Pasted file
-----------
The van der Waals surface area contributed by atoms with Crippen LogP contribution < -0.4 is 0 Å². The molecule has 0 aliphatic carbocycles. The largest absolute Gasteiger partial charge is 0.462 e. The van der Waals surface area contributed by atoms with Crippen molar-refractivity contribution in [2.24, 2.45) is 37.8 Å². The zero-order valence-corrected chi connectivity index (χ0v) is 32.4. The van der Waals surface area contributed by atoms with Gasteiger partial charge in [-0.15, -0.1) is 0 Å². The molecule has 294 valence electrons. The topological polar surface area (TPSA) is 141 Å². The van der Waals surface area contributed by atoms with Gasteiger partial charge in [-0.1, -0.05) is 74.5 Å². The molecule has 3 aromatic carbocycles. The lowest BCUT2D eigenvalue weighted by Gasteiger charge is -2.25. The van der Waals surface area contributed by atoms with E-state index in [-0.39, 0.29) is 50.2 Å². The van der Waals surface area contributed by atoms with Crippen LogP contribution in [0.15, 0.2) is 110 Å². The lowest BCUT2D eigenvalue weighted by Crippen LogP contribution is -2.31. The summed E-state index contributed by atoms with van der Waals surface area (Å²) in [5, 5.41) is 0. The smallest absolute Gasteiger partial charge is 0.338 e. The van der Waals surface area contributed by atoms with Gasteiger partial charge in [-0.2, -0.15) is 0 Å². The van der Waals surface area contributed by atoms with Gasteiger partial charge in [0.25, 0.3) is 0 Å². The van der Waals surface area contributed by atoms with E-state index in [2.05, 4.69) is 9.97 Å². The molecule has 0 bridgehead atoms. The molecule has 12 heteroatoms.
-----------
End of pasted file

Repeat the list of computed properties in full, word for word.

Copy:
The van der Waals surface area contributed by atoms with Crippen LogP contribution < -0.4 is 0 Å². The molecule has 0 aliphatic carbocycles. The largest absolute Gasteiger partial charge is 0.462 e. The van der Waals surface area contributed by atoms with Crippen molar-refractivity contribution in [2.24, 2.45) is 37.8 Å². The zero-order valence-corrected chi connectivity index (χ0v) is 32.4. The van der Waals surface area contributed by atoms with Gasteiger partial charge in [-0.15, -0.1) is 0 Å². The molecule has 294 valence electrons. The topological polar surface area (TPSA) is 141 Å². The van der Waals surface area contributed by atoms with Gasteiger partial charge in [-0.1, -0.05) is 74.5 Å². The molecule has 3 aromatic carbocycles. The lowest BCUT2D eigenvalue weighted by Gasteiger charge is -2.25. The van der Waals surface area contributed by atoms with E-state index in [-0.39, 0.29) is 50.2 Å². The van der Waals surface area contributed by atoms with Crippen LogP contribution in [0.15, 0.2) is 110 Å². The lowest BCUT2D eigenvalue weighted by Crippen LogP contribution is -2.31. The summed E-state index contributed by atoms with van der Waals surface area (Å²) in [5, 5.41) is 0. The smallest absolute Gasteiger partial charge is 0.338 e. The van der Waals surface area contributed by atoms with Gasteiger partial charge in [-0.2, -0.15) is 0 Å². The van der Waals surface area contributed by atoms with Gasteiger partial charge in [0.25, 0.3) is 0 Å². The van der Waals surface area contributed by atoms with E-state index in [2.05, 4.69) is 9.97 Å². The molecule has 0 bridgehead atoms. The molecule has 12 heteroatoms.